The core of what make the Linux Desktop is changing. 2003 KDE and Gnome the olds of theme doing a joint project on anything was almost nil. Today there are many joint projects. Heck if we could time travel tell some of the 2003 KDE and Gnome people that they would both be working on joint projects with each other they would just laugh at you for stating the impossible.

    The idea that the Linux desktop has not progressed since 2003 is very wrong. Copy paste failures have reduced. Better wording of application descriptions.

    Common handling of networking so starting gnome after running kde does not lead to a networking failure(joys of 2003).

    D-bus did not even exist in 2003. Nothing like it did.

    This is the problem notzed you want to act like the Linux desktop has stood still. It has moved a long way.

    List of changes since 2003 are almost endless.

    The near future holds even more.

    Soon is going to move even more. systemd brings a big change of being able to trace what session an application is running it.

    KDE reducing there libraries also will see a lot of common faults go by by.

    Size of the trouble is reducing notzed at an accelerating rate. This is why I want to see how KDE 5.0 compares to Windows 8 when both are released in a formal paper.

    Simple truth notzed if someone did publish a formal paper right now comparing Linux 2003 to Linux 2011 you would look like a complete idiot due the the level of change that has really happened.

    Yes there has been improvement. Compare to Microsoft improvement over the same time is the interesting question. Is Linux catching or is Linux getting behind or worst possible that Linux has beat Microsoft and you guys have not noticed. Only one way to find out run a proper usability study.

    The past 2003 study Linux beat Windows in one section has Windows improved so it beats Linux completely or has it lost more sections to Linux.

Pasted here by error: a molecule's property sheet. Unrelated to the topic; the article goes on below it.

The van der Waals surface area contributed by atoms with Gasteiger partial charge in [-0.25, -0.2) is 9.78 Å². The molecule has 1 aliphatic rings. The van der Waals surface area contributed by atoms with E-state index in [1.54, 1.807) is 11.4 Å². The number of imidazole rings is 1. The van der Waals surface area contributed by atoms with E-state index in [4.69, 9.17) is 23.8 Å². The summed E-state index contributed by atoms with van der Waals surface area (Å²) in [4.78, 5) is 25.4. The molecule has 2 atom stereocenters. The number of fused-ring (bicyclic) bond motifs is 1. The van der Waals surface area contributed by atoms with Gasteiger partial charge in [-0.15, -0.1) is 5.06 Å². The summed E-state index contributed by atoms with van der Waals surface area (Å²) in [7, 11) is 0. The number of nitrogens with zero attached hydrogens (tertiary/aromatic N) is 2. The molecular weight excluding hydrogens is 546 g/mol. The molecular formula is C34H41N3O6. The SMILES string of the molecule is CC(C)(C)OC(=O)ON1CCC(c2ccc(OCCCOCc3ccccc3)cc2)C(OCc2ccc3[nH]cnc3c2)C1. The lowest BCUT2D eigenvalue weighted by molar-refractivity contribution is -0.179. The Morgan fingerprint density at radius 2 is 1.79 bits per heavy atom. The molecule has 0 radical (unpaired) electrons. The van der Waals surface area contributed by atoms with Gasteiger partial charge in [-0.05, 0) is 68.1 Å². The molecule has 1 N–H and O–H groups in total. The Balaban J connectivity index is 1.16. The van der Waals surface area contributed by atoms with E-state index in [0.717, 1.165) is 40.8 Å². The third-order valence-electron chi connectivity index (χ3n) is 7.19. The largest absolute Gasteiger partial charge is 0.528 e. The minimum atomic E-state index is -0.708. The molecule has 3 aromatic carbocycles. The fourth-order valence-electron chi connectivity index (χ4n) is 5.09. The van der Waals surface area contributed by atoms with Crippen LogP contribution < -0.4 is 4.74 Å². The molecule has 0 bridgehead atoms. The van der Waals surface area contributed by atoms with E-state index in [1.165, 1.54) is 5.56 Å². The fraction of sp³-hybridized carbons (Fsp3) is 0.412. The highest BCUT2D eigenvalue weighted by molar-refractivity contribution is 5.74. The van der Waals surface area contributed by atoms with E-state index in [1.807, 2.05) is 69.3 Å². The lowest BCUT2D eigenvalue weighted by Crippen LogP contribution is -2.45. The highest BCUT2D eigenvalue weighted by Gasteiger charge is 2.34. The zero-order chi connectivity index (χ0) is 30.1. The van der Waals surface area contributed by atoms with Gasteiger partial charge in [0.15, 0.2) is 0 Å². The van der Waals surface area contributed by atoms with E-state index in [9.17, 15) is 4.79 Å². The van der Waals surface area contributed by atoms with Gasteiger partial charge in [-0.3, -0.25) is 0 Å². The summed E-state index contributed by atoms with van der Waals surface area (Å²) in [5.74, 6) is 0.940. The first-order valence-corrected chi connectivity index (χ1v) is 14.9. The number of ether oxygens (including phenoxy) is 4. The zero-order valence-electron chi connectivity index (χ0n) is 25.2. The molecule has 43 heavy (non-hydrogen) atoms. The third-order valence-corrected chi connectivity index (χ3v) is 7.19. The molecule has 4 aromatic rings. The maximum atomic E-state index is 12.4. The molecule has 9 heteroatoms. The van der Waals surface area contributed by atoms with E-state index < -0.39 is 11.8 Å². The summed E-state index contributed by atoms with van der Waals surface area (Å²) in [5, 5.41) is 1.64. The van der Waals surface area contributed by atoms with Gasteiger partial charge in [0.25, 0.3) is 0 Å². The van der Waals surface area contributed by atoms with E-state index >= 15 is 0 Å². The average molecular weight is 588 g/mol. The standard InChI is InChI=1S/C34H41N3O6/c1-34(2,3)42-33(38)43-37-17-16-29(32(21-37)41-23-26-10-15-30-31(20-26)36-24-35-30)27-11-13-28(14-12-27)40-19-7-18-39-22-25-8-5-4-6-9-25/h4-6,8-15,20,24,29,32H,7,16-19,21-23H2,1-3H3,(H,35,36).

Yes a lot are saying the desktop is dead. To linux this is more than real. qt and GTK both support html5 application providing.

    The Linux world is changing remote desktop might interfaced by web browser in the near future.

    Let the battle for the cloud begin. Desktops on private cloud servers. I guess this sounds out-there but its where we are heading.

  28. notzed says:

    I still think around 2003 was the peak of stability and usability – all the faffing about since then hasn’t really moved anything forward, just sideways and often backwards. And I don’t just mean the ‘desktop’ applications: even linux has stability and compatibility issues from time to time.

    But for the head of a so-called ‘linux’ organisation to be talking about failure is total crap. OTOH linux is only a kernel so is irrelevent to a desktop beyond providing basic functionality, which it seems to have trouble with still: e.g. sound, and pluggable busses.

  29. Dr Loser says:

    I prefer the Charlie Brown take on that:

    “You learn from your mistakes? Really? Then I must be the smartest person in the world!”

    I believe Mr Brown is very close to perfecting the Linux Desktop, even as we speak.

  30. NT JERKFACE says:

    Every success is actually more of a success than anyone realizes.

    Every failure is actually a success.

    We never do anything wrong.

    Everything is going to plan.

    – Soviet Union 1922-1991

  31. Andrew says:

    He (Zemlin) doesn’t want to offend microsoft. In our home country (brasil), due to our president’s initiatives, there been a quiet uptake in GNU/Linux, specially in areas proprietary software vendors would not even venture to.